Relative efficiency of hunting methods during an incomplete Sitka black-tailed deer eradication on Haida Gwaii, Canada.

Published online
02 May 2024
Content type
Journal article
Journal title
Ecological Solutions and Evidence

Irvine, R. L. & Thorley, J. L.
Contact email(s)

Publication language
Canada & Haida Gwaii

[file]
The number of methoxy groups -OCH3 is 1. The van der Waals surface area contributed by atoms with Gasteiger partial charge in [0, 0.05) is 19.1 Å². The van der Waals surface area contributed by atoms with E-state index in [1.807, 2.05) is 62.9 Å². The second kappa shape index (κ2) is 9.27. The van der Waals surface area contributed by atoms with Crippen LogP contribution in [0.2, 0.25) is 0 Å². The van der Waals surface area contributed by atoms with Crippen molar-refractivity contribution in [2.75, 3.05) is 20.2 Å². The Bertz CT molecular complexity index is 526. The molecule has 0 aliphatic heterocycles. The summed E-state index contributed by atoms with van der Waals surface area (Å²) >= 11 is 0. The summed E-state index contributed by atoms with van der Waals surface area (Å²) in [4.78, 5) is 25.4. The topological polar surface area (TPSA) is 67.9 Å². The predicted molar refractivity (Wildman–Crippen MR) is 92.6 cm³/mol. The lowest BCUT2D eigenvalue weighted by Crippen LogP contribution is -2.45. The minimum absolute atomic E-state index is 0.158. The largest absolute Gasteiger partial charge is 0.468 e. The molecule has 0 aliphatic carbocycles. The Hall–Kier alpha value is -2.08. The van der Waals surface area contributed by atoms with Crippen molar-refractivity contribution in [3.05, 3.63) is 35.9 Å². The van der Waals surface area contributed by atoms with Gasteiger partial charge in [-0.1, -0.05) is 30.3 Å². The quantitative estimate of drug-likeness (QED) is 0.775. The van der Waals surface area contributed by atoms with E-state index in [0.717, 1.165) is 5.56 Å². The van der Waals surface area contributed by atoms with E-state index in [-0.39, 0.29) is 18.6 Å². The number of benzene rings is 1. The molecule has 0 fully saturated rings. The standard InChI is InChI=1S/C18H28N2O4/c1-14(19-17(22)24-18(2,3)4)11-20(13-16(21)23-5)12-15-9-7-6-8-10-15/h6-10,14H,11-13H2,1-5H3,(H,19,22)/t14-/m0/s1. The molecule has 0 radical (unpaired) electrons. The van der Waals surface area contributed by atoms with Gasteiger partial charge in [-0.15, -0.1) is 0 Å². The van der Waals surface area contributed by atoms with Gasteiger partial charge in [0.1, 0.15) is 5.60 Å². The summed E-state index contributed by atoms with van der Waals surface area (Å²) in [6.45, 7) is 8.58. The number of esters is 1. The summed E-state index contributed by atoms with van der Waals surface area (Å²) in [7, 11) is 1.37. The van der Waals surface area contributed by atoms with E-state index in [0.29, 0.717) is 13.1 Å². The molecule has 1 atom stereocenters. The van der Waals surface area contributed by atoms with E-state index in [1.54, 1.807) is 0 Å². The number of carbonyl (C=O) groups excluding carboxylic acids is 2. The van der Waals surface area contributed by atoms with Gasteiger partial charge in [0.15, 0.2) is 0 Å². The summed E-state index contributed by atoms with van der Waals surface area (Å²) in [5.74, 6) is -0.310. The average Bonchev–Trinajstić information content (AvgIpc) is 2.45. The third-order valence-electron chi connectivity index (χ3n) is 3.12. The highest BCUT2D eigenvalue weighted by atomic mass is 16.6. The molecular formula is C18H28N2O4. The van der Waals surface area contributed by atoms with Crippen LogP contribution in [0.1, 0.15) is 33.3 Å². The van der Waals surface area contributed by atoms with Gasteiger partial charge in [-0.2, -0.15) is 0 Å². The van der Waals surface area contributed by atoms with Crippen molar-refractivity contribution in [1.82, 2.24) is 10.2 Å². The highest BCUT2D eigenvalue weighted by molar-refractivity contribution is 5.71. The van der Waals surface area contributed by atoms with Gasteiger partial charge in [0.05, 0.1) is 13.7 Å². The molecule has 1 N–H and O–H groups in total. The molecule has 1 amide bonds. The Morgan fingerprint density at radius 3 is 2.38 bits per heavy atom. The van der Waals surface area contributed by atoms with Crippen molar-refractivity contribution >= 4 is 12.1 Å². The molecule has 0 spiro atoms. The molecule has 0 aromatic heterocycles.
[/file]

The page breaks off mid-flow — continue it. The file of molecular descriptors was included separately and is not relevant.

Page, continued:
Invasive species are reducing global biodiversity. The Llgaay gwii sdiihlda-Restoring Balance project was initiated to halt and reverse biodiversity loss on six islands on Haida Gwaii, Canada through the eradication of invasive Sitka Black-tailed deer (Odocoileus hemionus sitkensis). Invasive deer were killed using various hunting methods including bait station, boat, aerial and indicator dog hunting as well as a combination of bailing dogs with boat and aerial hunting. Cost was quantified in terms of helicopter hunting hours ($1965 CAD/hr at the time of the study) to facilitate comparisons. Efficiency was quantified as the expected number of deer per helicopter hour. Hierarchical Bayesian integrated removal models were used to estimate the change in efficiency of the various hunting methods with deer density based on a power function. The models used the number of scent trail detections by dogs at the end of the study to help parameterise the population density. At densities between 2 and 30 deer/km2, boat hunting was estimated as the most efficient method while at lower densities indicator dog hunting was most efficient. The eradication was incomplete. The estimated cost to completion using indicator dog hunting for each island was 43 helicopter hours (~$84,000) on Ramsay Island (95% CI = 19-128), 3.9 helicopter hours on Murchison Island (95% CI = 0.56-18) and no additional hours on House (95% CI = 0-1.6) though the selected method would likely have been indicator dogs with combined hunting due to the variable terrain. Lessons learned: DNA connectivity analysis can be used to determine project durability, pilot studies to confirm method efficiency in local context will increase the chances of success, local knowledge improves efficiency of hunting methods, population and efficiency estimates should be updated throughout operations to allow adaptive management, eradications on ungulates can include pauses to facilitate adaptive management, the level of certainty for determining eradication completion should be determined in advance of operations with explicit trade-offs identified for managers.

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